Cryptocurrency Lender Celsius Files For Bankruptcy

After a month of turmoil, the cryptocurrency business Celsius has for Chapter 11 bankruptcy protection. Celsius announced its plans to restructure in a way that “maximises value for all stakeholders” on Wednesday in a statement. According to Celsius, company has $167 million in cash on hand to cover operating costs in the interim. Earlier, CNBC reported that as of Wednesday evening, the company’s attorneys were contacting specific U.S. state authorities, according to a person who wanted to remain anonymous since the proceedings were confidential.

In a statement, Celsius co-founder and CEO Alex Mashinsky said, “This is the right choice for our community and company.” “I am convinced that this will be remembered as a pivotal time in Celsius history, where acting decisively and confidently benefited the neighbourhood and secured the company’s future.” Following the freezing of customer accounts, the Hoboken, New Jersey-based corporation made headlines by citing “extreme market conditions.” With prices falling, Wednesday’s news is the most recent prominent crypto bankruptcy.

Read more:

After suffering losses as a result of exposure to the now-defunct hedge fund Three Arrows Capital, Voyager filed for Chapter 11 bankruptcy protection last week. This Monday, a bankruptcy judge in New York froze the remaining assets of Three Arrows Capital. The fund is currently going through the liquidation procedure.Sadly, this was anticipated. It was expected. However, it doesn’t put a stop to our inquiries. Even though Celsius filed for bankruptcy, we will keep looking into the business and working to safeguard its customers, according to Joseph Rotunda, director of enforcement at the Texas State Securities Board.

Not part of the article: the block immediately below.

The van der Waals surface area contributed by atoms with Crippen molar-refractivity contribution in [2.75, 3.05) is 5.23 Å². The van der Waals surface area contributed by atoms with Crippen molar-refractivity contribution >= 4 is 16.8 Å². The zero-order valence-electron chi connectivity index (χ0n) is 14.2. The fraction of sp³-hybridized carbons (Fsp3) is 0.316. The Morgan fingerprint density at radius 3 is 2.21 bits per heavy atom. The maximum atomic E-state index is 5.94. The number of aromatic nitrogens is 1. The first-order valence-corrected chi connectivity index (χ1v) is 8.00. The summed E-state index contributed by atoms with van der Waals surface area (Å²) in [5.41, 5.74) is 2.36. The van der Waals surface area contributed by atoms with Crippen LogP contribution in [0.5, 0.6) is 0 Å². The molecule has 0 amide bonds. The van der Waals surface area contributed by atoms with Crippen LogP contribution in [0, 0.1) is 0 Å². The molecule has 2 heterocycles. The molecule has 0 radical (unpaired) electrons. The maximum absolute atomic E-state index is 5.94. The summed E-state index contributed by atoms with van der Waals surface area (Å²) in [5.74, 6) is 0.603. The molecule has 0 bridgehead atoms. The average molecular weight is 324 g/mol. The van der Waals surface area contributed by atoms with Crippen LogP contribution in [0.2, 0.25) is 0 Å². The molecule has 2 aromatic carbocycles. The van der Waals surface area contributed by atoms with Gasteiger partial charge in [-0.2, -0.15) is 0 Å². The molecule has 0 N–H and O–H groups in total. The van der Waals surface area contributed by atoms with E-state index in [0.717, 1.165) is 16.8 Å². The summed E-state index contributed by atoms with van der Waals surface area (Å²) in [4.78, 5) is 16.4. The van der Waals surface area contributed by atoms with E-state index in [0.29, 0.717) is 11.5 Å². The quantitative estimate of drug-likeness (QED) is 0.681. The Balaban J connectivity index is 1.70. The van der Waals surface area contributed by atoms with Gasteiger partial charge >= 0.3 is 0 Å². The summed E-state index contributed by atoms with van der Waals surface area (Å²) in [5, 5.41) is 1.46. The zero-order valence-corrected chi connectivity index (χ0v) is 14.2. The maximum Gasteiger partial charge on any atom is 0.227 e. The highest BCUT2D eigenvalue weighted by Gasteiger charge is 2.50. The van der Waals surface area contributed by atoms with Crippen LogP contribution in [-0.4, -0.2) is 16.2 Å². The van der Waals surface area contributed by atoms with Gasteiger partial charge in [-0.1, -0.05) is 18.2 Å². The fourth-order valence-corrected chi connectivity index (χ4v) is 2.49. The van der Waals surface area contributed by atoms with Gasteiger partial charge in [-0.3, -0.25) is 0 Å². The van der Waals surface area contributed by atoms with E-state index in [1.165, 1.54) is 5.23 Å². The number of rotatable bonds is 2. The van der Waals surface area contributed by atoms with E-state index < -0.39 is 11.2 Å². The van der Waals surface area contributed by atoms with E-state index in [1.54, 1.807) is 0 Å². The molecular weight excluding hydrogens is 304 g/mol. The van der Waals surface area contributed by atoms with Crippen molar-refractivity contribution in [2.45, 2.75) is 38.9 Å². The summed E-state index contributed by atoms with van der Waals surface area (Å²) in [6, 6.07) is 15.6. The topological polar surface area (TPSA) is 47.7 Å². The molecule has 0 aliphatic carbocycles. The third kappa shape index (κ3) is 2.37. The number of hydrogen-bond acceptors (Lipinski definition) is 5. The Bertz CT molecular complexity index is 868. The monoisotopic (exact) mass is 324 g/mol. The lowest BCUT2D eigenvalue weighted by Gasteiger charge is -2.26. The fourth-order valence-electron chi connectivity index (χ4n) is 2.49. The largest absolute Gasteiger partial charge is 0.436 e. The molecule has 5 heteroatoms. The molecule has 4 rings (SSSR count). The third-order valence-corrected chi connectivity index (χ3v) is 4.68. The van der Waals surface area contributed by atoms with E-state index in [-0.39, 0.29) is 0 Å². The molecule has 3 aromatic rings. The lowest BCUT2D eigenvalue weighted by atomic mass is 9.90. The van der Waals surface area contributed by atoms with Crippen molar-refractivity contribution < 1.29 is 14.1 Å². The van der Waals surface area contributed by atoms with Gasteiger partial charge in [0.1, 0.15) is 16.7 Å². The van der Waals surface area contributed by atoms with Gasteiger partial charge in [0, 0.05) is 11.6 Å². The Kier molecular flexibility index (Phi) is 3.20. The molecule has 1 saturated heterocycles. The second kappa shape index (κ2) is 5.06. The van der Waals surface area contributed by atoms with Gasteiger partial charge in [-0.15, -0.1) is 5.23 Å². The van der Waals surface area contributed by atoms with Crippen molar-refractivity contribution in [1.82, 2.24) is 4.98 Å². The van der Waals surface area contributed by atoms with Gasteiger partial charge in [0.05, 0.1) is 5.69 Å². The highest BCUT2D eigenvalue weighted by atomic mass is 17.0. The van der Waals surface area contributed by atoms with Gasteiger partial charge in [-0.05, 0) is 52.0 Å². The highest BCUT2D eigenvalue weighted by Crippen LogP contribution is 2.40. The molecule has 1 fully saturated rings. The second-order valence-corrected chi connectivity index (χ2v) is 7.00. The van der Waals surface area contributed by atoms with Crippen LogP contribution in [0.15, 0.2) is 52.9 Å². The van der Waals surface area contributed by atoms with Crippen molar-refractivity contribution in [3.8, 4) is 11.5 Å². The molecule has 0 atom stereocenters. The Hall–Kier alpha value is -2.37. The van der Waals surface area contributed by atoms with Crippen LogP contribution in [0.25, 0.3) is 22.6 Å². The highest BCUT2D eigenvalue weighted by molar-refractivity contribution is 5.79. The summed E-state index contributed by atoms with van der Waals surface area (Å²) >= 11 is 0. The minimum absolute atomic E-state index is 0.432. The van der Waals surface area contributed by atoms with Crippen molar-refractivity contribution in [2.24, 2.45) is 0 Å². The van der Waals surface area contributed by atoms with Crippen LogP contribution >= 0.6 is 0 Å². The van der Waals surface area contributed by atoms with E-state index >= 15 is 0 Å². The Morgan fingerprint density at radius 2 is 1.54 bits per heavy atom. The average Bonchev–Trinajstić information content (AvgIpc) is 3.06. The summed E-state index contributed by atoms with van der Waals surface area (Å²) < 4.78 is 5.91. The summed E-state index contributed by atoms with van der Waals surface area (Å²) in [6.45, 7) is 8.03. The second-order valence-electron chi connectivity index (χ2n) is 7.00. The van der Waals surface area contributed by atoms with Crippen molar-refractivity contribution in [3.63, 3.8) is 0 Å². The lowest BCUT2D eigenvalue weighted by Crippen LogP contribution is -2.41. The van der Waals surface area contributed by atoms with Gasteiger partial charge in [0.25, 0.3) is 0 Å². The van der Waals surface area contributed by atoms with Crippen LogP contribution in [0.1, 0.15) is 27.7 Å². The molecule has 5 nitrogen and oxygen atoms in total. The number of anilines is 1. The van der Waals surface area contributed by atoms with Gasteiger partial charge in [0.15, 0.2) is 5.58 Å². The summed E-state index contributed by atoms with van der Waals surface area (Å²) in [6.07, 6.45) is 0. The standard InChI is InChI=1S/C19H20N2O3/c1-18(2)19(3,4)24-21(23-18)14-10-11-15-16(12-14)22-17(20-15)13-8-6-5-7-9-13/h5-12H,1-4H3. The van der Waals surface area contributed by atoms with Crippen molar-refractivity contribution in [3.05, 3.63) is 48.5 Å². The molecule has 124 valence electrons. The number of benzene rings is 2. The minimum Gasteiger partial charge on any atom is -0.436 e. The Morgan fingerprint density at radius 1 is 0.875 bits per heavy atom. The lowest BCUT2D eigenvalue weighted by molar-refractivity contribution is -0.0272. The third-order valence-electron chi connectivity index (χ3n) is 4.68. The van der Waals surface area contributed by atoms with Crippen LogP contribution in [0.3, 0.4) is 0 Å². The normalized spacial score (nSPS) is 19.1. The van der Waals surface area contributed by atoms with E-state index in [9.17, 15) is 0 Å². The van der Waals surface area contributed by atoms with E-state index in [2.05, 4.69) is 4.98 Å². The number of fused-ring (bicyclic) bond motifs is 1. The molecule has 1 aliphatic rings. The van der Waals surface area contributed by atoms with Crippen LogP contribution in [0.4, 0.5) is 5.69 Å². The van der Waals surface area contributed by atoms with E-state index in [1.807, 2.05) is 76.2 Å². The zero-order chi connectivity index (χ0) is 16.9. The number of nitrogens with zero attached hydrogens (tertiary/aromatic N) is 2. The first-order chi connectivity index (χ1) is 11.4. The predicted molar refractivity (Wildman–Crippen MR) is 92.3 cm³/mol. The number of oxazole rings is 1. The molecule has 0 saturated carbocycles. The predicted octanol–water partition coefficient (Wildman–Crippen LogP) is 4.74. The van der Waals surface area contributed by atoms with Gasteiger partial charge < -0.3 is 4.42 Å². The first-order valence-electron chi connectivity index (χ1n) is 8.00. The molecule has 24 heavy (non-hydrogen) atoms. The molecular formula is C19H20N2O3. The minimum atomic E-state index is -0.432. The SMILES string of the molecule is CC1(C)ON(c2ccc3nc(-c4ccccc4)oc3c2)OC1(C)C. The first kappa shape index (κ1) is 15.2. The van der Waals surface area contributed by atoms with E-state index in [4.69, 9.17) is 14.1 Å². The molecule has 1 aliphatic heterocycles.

CNBC contacted Celsius for comment, but they did not answer right away. According to the bankruptcy filing, the company has more than 100,000 creditors, who may be both clients and lending counterparties. The Pharos Fund, situated on Cayman Islands, has the largest unsecured claim against it, for $81 million. Alameda Research, a trading company owned by billionaire FTX CEO Sam Bankman-Fried, is listed as a creditor in the filing with a $12 million unsecured loan.

With about $12 billion in assets under management and more than $8 billion in loans to clients as of May, Celsius was one of the biggest players in the cryptocurrency lending market. With 1.7 million members as of June, Celsius claimed that it was in a competitive market with its interest-bearing accounts and returns as high as 17%. Customers’ cryptocurrency would be lent out by the company to counterparties willing to borrow it at exorbitant interest rates. Then, Celsius would share some of that money with its customers. Nevertheless, the industry’s financial crisis caused the structure to collapse.

A former investment manager filed a lawsuit against Celsius last week, alleging that the company failed to hedge risk, fraudulently inflated the price of its own digital token, and participated in fraudulent activity. Investigations into Celsius have already been started by six state regulators. On Wednesday morning, Vermont became the newest state to do so. Celsius “deployed customer assets in a variety of risky and illiquid investments, trading, and lending operations,” according to the state’s Department of Financial Regulation.

The Vermont regulator stated in a statement that “Celsius customers did not receive important disclosures concerning its financial situation, investing operations, risk factors, and ability to meet its commitments to depositors and other creditors.” The company’s investments and assets are probably insufficient to pay off its outstanding debts According to principal at Gordian Crypto Advisors and Georgetown law professor Adam Levitin, clients of Celsius may only be entitled to cents on the dollar and may have to wait years to see their money again. Customers who participated in Celsius’s high-yield deposit offer might be viewed by the court as unsecured creditors.

Levitin told CNBC, “I don’t think Celsius is the last of the crypto bankruptcies, but the treatment here seems to be that the customer’s crypto is truly the company’s property, and as an unsecured creditor, you don’t get your bitcoins back.” “We’re just waiting to see how far the tide goes out, but the tide is still going out.”

Related Articles

Back to top button